Netflix's The Guilty starring Jake Gyllenhaal in 91 minutes makes us feel like a 911 call operator given that we can only hear the crime instead of witnessing it.
Think that you're a 911 call operator and your job is to just listen to crimes all day long and help people with the best possible solution! But a crime comes the way that demands you to go above and beyond what your headset allows you to do and you have to make a decision since you can only listen to the crime being committed. What do you do in this situation to catch the criminal and save the person? Netflix's The Guilty starring Jake Gyllenhaal in its course of 91 minutes keeps you on the edge and makes you go through what a 911 call operator probably goes through.
Jake Gyllenhaal is essaying the role of Joe Baylor, a field officer who has been demoted to being a 911 call operator. We see him working the night shift as wildfires are raging across California and in a voiceover, panicked complaints of fires, shootings, and requests for evacuation are pouring in. In a very convincing and smart manner Jake Gyllenhaal's ace acting, director Antoine Fuqua, and writer Nic Pizzolatto have developed the character of Joe as a highly judgmental person. He seems detached and indifferent to most of the crimes he listens to on-call, whether it was a drug addict afraid of overdosing or a man robbed by the prostitute he hired. He quickly assesses them and even tells them that it is their fault that they're in this situation. It's either his experience in the field or just simply not wanting to even look on the other side of things, that makes him a highly judgemental though competent police officer.
We get to know more about Joe through visuals. In between his calls, we see the picture of a young girl on the phone which we discover later is his daughter, the constant fiddling with his inhaler and so many such things. With other crimes, he was quick in response and dismissed them easily but when a woman who has been abducted calls in pretending to talk to her daughter, that's when Joe's logic is overridden by emotions. And that's when the journey to save the woman and catch the abductor starts. In the wake of it, Joe breaks a lot of rules. The tense conversations between the woman and Joe, him trying his best efforts to reach out to her even while there is a wildfire, and his personal life mingling with his professional life makes this movie more thrilling. The camera, handled by Maz Makhani, stays on Jake Gyllenhaal's face the entire time as he struggles, frets, lashes out, sweats through the case, which even makes the audience feel the same.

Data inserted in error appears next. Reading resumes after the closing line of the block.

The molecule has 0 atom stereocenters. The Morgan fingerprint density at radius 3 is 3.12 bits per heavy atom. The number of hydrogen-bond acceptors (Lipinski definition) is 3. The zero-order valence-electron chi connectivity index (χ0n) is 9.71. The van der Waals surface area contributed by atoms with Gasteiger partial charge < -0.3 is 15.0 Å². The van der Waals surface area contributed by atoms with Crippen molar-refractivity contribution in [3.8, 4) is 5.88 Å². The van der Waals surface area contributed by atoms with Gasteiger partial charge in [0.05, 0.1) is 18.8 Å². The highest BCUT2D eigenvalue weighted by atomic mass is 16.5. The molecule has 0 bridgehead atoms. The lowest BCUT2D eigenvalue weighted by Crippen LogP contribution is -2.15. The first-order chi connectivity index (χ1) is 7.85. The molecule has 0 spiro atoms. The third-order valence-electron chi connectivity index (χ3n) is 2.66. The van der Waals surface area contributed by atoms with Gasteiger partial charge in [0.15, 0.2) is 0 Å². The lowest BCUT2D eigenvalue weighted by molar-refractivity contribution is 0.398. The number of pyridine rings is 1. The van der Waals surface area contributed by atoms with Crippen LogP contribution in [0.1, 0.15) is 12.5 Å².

Joe's rage, his attitude towards not helping some civilians, and a 6-year old child saying cops don't help, all of this make a small case about the lack of help from cops that is often reported but isn't dealt with in-depth. The film definitely paints cops as living, breathing, faulty human beings who are doing the job rather than heroes in a cape. Emily's abduction case becomes so close to Joe's heart that while reaching for her truth and save her, he finds himself facing his own reality. The twist at the end of the film makes Joe face the harsh truth about himself that he might not be as all-knowing as he thought himself to be which makes him face the mistakes he's made in the past. This movie also makes us face the reality of mental illness and how we're guilty of judging those who suffer from a mental illness without really understanding it.
But that's enough from us let's look at what the janta is saying about The Guilty on Netflix.
This film is the perfect example of when you are unable to see through things that is precisely the moment when all the unseen things become visible! So have you watched Jake Gyllenhaal's The Guilty yet currently streaming at number eight on Netflix? Do tell us about your thoughts on the film in the comments below!
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